THE optimistic opposition has rubbished findings of a research conducted by a local think-tank that their approval ratings within the voting population has plummeted, while President Robert Mugabe’s popularity has surged, saying only next year’s elections will disprove the findings.
BY OBEY MANAYITI
The survey, released last week, was conducted by the Mass Public Opinion Institute (MPOI) for Afrobarometer.
The research showed that Zanu PF could romp to victory next year with a comfortable margin to avoid a rerun.
However, MDC-T spokesperson Obert Gutu said although they respected the findings, the political situation in the country was unique and clouded with fear, hence the findings would “totally be proven wrong”.
“People of Zimbabwe should applaud the research, but the Zimbabwean situation is unique. We are dealing with a unique situation, especially in rural areas, where there is a culture of fear,” Gutu said.
“The majority of people tend to support Zanu PF when approached by strangers owing to past experiences with politically-motivated violence.”
He said there was no way Zanu PF could win against a united opposition.
“We are confident that we are going to win and (MDC-T leader) Morgan Tsvangirai is going to be the next President. There is absolutely no doubt on that. If you look at Zanu PF, it is so catastrophically fractured and factionalised,” he said.
Gutu said the recently-held Zanu PF internal elections in Masvingo where one candidate ended up withdrawing citing electoral irregularities should be an eye opener that the party thrives on stealing.
The research, which concluded the public trusted Mugabe 64% more than they do opposition parties, was conducted on a sample size of 1 200 people drawn from both rural and urban areas.
According to the findings, 32% trust the opposition a lot, 21% just a bit while 36% don’t trust the opposition at all. A majority of adult Zimbabweans (60%) think that the country is heading in the wrong direction, according to the research.
The research further added that a majority (63%) is unhappy about the country’s economic condition and almost half (48%) of the adult population thinks that the situation is worse than it was 12 months ago while a majority (56%) is not also not satisfied with their own present personal living conditions.
MDC spokesperson Kurauone Chihwayi dismissed the findings, saying the research was depending on people who are not objective.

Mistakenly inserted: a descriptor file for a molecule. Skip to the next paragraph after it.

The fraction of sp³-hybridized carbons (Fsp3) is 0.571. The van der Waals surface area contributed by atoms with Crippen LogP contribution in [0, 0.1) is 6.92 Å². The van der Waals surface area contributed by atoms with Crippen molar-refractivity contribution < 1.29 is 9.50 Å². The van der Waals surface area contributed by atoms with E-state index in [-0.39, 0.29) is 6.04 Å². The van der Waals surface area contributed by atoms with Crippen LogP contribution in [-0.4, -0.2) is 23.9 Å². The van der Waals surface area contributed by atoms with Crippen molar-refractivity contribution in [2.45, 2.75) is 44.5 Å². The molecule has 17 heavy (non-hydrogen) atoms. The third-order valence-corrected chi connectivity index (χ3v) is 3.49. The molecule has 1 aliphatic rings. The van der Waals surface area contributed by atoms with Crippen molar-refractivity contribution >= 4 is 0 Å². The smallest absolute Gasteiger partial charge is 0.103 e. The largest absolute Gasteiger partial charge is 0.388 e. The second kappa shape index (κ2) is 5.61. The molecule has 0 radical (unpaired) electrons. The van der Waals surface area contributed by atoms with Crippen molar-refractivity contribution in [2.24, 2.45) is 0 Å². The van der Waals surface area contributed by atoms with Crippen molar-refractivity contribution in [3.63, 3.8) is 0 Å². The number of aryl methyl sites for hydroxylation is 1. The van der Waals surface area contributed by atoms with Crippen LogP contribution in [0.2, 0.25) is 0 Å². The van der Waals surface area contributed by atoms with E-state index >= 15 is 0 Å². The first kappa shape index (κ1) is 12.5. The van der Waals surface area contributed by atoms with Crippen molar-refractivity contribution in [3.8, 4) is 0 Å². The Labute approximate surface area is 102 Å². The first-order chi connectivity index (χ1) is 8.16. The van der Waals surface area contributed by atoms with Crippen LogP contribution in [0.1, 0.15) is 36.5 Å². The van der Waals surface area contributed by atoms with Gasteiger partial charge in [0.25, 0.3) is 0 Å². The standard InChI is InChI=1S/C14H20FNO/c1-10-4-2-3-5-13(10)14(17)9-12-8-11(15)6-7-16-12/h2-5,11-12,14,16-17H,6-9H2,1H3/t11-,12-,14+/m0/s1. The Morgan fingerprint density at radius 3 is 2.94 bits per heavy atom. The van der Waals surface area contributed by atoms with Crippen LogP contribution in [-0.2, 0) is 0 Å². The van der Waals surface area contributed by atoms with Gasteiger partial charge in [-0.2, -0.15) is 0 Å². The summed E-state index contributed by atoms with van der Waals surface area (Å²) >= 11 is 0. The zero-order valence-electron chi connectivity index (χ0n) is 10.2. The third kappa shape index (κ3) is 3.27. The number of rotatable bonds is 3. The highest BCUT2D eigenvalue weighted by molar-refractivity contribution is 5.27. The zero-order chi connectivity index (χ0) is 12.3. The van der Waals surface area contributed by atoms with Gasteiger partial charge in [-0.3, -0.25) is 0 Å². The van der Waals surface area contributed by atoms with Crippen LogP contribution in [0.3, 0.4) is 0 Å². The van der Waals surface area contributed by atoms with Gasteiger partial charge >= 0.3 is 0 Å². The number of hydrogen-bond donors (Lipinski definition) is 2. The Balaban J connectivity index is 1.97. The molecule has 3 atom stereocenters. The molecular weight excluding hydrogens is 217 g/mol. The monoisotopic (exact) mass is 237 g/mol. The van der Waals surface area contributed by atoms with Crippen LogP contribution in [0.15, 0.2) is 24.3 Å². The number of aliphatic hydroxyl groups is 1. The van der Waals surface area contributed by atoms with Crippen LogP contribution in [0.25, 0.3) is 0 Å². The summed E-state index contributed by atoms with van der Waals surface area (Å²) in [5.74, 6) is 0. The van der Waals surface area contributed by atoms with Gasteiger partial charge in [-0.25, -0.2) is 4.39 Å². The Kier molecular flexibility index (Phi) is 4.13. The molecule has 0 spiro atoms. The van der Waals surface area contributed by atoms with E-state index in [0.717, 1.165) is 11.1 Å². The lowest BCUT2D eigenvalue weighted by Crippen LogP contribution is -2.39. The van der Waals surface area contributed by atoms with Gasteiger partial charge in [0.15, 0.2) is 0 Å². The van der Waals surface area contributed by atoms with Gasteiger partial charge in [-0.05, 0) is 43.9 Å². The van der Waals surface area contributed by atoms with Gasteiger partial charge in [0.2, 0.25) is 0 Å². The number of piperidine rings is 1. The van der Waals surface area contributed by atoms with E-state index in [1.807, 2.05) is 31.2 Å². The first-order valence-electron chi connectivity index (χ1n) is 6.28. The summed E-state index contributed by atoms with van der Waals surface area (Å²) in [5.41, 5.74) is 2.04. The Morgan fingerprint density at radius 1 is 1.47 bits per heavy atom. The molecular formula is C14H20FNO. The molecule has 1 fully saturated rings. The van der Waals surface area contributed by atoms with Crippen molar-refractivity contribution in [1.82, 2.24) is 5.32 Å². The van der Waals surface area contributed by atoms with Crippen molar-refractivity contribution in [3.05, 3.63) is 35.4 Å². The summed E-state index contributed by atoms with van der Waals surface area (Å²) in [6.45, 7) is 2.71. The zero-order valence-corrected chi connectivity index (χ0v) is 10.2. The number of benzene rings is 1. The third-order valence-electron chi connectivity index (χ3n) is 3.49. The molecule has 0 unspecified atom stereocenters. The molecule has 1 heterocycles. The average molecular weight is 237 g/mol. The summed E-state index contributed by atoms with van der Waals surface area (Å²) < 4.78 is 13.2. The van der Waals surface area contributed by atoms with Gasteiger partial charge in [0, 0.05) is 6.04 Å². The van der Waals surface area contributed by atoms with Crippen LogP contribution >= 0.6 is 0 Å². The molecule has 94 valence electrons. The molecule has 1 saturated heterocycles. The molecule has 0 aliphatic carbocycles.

“In politics, we are not always guided by academic processes done by research organisations. The findings are misleading and way off the mark. The people are all singing the ‘Zanu PF must fall’ hymn because they are fed up with the Zanu PF administration. Our party has a new game plan for the next match that will turn the tables,” he said.
PDP’s Jacob Mafume said: “We will learn from it. We will study it and see how we can improve on the shortcomings we have seen.”
Activist Farai Maguwu said the survey results were a mix of extreme contradictions indicating the people interviewed had no clear understanding of how a country functions.
“For instance, if they say three-fifths of Zimbabweans feel that the country is going in the wrong direction and then two-thirds of the same population trust the very same Mugabe, who is driving the country in the direction they are not satisfied with, then there is a problem with either the respondents who didn’t understand the questions clearly or the researchers who could have been biased or something else or both.”
However, political analyst Edred Masunungure said Zanu PF’s popularity in the report depended on whether the party has a viable competitor.
“This might be a reflection of lack of an alternative. The people might be saying: What do we have to do outside Zanu PF? The MDC is not as strong and as robust as before. The people are disillusioned by the opposition party and now the onus is on the opposition to strengthen their organisation and excite the voters to say here were are as an alternative,” he said.
He said the mushrooming of opposition parties was another cause for concern. Masunungure said if nothing was done timeously by the opposition to correct its deficiencies, Zanu PF could easily romp to victory.
He said a lot of people were sitting on the fence and perhaps the opposition might be able to woo them if it gets more organised and visible.
The report also showed strong approval ratings for religious leaders, non-governmental organisationss, army and courts of law.
The Zimbabwe Revenue Authority joined the opposition on the least trusted. The survey also indicated that the majority of the adult Zimbabwean population do not think that bond notes will help ease Zimbabwe’s economic problems.